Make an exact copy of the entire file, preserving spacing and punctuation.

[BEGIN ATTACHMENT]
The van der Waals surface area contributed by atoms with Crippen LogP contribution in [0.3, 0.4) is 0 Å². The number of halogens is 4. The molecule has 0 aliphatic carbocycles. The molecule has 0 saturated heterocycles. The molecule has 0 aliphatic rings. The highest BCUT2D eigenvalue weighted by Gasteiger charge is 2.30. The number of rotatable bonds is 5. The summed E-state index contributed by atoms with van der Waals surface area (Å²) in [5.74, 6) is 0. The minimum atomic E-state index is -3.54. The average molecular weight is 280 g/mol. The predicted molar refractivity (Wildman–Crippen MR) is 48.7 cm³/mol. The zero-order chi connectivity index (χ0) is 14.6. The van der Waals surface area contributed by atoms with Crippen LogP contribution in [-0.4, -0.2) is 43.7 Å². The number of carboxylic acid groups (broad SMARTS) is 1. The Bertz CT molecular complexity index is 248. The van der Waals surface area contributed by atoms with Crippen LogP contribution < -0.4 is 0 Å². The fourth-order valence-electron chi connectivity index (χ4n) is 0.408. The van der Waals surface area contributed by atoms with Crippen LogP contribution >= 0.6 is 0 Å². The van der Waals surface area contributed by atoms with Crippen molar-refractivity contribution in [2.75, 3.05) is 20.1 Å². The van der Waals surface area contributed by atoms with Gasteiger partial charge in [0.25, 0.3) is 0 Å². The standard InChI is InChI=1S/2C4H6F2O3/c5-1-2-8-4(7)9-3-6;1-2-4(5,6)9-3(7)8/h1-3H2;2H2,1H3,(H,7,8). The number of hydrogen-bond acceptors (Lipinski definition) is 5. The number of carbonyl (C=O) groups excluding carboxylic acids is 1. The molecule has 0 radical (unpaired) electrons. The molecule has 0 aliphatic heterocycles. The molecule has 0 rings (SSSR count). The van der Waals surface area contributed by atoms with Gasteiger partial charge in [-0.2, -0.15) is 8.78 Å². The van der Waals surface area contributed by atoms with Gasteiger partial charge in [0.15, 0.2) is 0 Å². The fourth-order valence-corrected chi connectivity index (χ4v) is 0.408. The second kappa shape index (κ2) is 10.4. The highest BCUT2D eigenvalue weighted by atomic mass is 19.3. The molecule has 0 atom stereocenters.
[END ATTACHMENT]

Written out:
The van der Waals surface area contributed by atoms with Crippen LogP contribution in [0.3, 0.4) is 0 Å². The number of halogens is 4. The molecule has 0 aliphatic carbocycles. The molecule has 0 saturated heterocycles. The molecule has 0 aliphatic rings. The highest BCUT2D eigenvalue weighted by Gasteiger charge is 2.30. The number of rotatable bonds is 5. The summed E-state index contributed by atoms with van der Waals surface area (Å²) in [5.74, 6) is 0. The minimum atomic E-state index is -3.54. The average molecular weight is 280 g/mol. The predicted molar refractivity (Wildman–Crippen MR) is 48.7 cm³/mol. The zero-order chi connectivity index (χ0) is 14.6. The van der Waals surface area contributed by atoms with Crippen LogP contribution in [-0.4, -0.2) is 43.7 Å². The number of carboxylic acid groups (broad SMARTS) is 1. The Bertz CT molecular complexity index is 248. The van der Waals surface area contributed by atoms with Crippen LogP contribution < -0.4 is 0 Å². The fourth-order valence-electron chi connectivity index (χ4n) is 0.408. The van der Waals surface area contributed by atoms with Crippen LogP contribution >= 0.6 is 0 Å². The van der Waals surface area contributed by atoms with Crippen molar-refractivity contribution in [2.75, 3.05) is 20.1 Å². The van der Waals surface area contributed by atoms with Gasteiger partial charge in [0.25, 0.3) is 0 Å². The standard InChI is InChI=1S/2C4H6F2O3/c5-1-2-8-4(7)9-3-6;1-2-4(5,6)9-3(7)8/h1-3H2;2H2,1H3,(H,7,8). The number of hydrogen-bond acceptors (Lipinski definition) is 5. The number of carbonyl (C=O) groups excluding carboxylic acids is 1. The molecule has 0 radical (unpaired) electrons. The molecule has 0 aliphatic heterocycles. The molecule has 0 rings (SSSR count). The van der Waals surface area contributed by atoms with Gasteiger partial charge in [-0.2, -0.15) is 8.78 Å². The van der Waals surface area contributed by atoms with Gasteiger partial charge in [0.15, 0.2) is 0 Å². The fourth-order valence-corrected chi connectivity index (χ4v) is 0.408. The second kappa shape index (κ2) is 10.4. The highest BCUT2D eigenvalue weighted by atomic mass is 19.3. The molecule has 0 atom stereocenters.